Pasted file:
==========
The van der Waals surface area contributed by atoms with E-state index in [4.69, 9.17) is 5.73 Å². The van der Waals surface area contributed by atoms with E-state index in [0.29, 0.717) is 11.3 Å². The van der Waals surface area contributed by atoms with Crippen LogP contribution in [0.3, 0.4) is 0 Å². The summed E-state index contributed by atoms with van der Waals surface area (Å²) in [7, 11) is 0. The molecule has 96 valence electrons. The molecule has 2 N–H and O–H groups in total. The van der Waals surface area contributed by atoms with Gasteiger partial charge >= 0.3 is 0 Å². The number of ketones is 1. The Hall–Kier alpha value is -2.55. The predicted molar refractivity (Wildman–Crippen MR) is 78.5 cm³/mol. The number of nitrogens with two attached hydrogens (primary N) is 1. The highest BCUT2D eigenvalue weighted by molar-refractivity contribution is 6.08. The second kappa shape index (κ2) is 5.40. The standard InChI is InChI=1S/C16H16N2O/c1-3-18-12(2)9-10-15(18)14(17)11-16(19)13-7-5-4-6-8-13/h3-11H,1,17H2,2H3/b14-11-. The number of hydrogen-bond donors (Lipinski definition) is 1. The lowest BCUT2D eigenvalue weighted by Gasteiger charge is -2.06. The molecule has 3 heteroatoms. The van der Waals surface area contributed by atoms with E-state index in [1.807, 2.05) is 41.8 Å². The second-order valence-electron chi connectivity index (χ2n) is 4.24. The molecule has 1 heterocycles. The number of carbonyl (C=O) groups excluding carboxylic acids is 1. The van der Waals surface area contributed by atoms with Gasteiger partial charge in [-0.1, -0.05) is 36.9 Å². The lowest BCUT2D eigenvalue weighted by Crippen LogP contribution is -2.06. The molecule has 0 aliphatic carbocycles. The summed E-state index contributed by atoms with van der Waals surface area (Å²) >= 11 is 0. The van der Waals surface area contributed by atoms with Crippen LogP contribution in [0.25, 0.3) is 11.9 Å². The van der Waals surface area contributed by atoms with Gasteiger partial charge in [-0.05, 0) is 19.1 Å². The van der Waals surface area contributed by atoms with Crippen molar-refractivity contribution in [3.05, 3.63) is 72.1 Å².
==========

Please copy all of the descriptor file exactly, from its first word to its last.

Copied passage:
The van der Waals surface area contributed by atoms with E-state index in [4.69, 9.17) is 5.73 Å². The van der Waals surface area contributed by atoms with E-state index in [0.29, 0.717) is 11.3 Å². The van der Waals surface area contributed by atoms with Crippen LogP contribution in [0.3, 0.4) is 0 Å². The summed E-state index contributed by atoms with van der Waals surface area (Å²) in [7, 11) is 0. The molecule has 96 valence electrons. The molecule has 2 N–H and O–H groups in total. The van der Waals surface area contributed by atoms with Gasteiger partial charge >= 0.3 is 0 Å². The number of ketones is 1. The Hall–Kier alpha value is -2.55. The predicted molar refractivity (Wildman–Crippen MR) is 78.5 cm³/mol. The number of nitrogens with two attached hydrogens (primary N) is 1. The highest BCUT2D eigenvalue weighted by molar-refractivity contribution is 6.08. The second kappa shape index (κ2) is 5.40. The standard InChI is InChI=1S/C16H16N2O/c1-3-18-12(2)9-10-15(18)14(17)11-16(19)13-7-5-4-6-8-13/h3-11H,1,17H2,2H3/b14-11-. The number of hydrogen-bond donors (Lipinski definition) is 1. The lowest BCUT2D eigenvalue weighted by Gasteiger charge is -2.06. The molecule has 3 heteroatoms. The van der Waals surface area contributed by atoms with E-state index in [1.807, 2.05) is 41.8 Å². The second-order valence-electron chi connectivity index (χ2n) is 4.24. The molecule has 1 heterocycles. The number of carbonyl (C=O) groups excluding carboxylic acids is 1. The van der Waals surface area contributed by atoms with Gasteiger partial charge in [-0.1, -0.05) is 36.9 Å². The lowest BCUT2D eigenvalue weighted by Crippen LogP contribution is -2.06. The molecule has 0 aliphatic carbocycles. The summed E-state index contributed by atoms with van der Waals surface area (Å²) >= 11 is 0. The van der Waals surface area contributed by atoms with Crippen LogP contribution in [0.25, 0.3) is 11.9 Å². The van der Waals surface area contributed by atoms with Gasteiger partial charge in [-0.05, 0) is 19.1 Å². The van der Waals surface area contributed by atoms with Crippen molar-refractivity contribution in [3.05, 3.63) is 72.1 Å².